“Stop being juveniles,” a Lindsay aide, Donald Evans, admonished a construction worker.”
“What do you mean, being a juvenile?” he replied, punching Mr. Evans on the chin.
On May 8, 1970, New York mayor John Lindsay ordered all flags on city buildings lowered to half staff, in memory of the students who’d died in the Kent State shootings four days earlier.
Construction workers at the World Trade Center building site got wind of the plan. When anti-war protesters assembled at the George Washington statue on Wall Street that day — complete with Viet Cong flags — brokers and hard hats joined forces against the hippies, in one of the weirdest 70s events you’ve never heard of: the Hard Hat Riot.
Now is a great time to revive interest in the Hard Hat Riot. The Tea Parties represent a latter day, and far more successful, manifestation of the same frustration felt by ordinary, hardworking Americans, who believe the nation they know and love is being destroyed by the Left. Back in the 1970s, the mainstream media‘s monopoly on news and opinion was unquestioned and technologically unbreakable. The closest thing the people who later came to be called “Reagan conservatives” had to “alternative media” was a trickle of call-in radio shows and country & western music. Without the internet, the resentments revealed and energy unleashed during the Hard Hat Riot had nowhere to go.
Forty years later, how things have changed…
Here’s a brief account of what happened that day in May, 1970.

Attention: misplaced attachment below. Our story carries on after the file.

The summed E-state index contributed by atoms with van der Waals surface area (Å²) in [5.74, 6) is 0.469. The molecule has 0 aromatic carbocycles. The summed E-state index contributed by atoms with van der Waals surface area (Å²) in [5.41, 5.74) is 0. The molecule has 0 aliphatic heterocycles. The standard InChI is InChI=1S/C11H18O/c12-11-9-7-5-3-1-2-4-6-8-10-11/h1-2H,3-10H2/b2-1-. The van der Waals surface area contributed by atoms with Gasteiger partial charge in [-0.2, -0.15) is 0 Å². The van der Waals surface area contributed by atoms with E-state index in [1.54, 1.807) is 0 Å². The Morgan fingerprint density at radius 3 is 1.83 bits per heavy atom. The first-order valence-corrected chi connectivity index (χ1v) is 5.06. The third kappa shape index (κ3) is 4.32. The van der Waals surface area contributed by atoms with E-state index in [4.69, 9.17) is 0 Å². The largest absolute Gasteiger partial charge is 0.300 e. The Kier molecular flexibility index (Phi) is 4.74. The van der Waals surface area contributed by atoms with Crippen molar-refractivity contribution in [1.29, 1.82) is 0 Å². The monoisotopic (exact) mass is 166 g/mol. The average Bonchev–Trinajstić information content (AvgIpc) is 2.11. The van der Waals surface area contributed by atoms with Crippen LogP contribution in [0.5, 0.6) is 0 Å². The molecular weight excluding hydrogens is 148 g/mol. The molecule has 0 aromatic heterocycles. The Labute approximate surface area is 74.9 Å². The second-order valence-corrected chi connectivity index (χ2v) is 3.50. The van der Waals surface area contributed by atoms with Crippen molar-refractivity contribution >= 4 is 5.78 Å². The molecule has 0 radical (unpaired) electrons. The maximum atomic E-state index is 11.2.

I’ve written about the Hard Hat Riot every May for a few years now. This year, I was contacted by photographer Henry Gordillo, who’d been on the scene that day with his camera. His photographs of the event have gone largely unseen, until now. One is posted at the top of this page, but there are others.
Like me, Gordillo has made the journey from Left to Right. I asked him to record his recollections of what happened on May 8, 1970:
As a committed Communist at the time, I felt that world revolution (and peace and good times, etc.) could be achieved through Tri-X film — if only I could take enough photographs. However Kent State seemed to prove that Fascism was on the march. We could be rounded up at any moment. It was all quite frightening and delightfully exhilarating and titillating.
So I head down to Wall Street to photograph the anti-war demonstration. Like a good student Communist, I slept in and got there around 11:30am. I could not reach the anti-war demonstrators because of the large number of on-lookers and the lines of police protecting the demonstrators. Though I could see the demonstration’s large “Free Bobby” (Seale) banner. So I wandered amongst Wall Street workers headed out to lunch. Because of my prejudices against suits and Wall Street, I thought the audience threatening, but looking back on the photographs there are lots of pictures of suits and long hairs debating, other folks just holding forth, and even one enterprising fellow selling anti-communist buttons, paraphernalia, and small American flags. It was fun.
And nobody minded my taking pictures.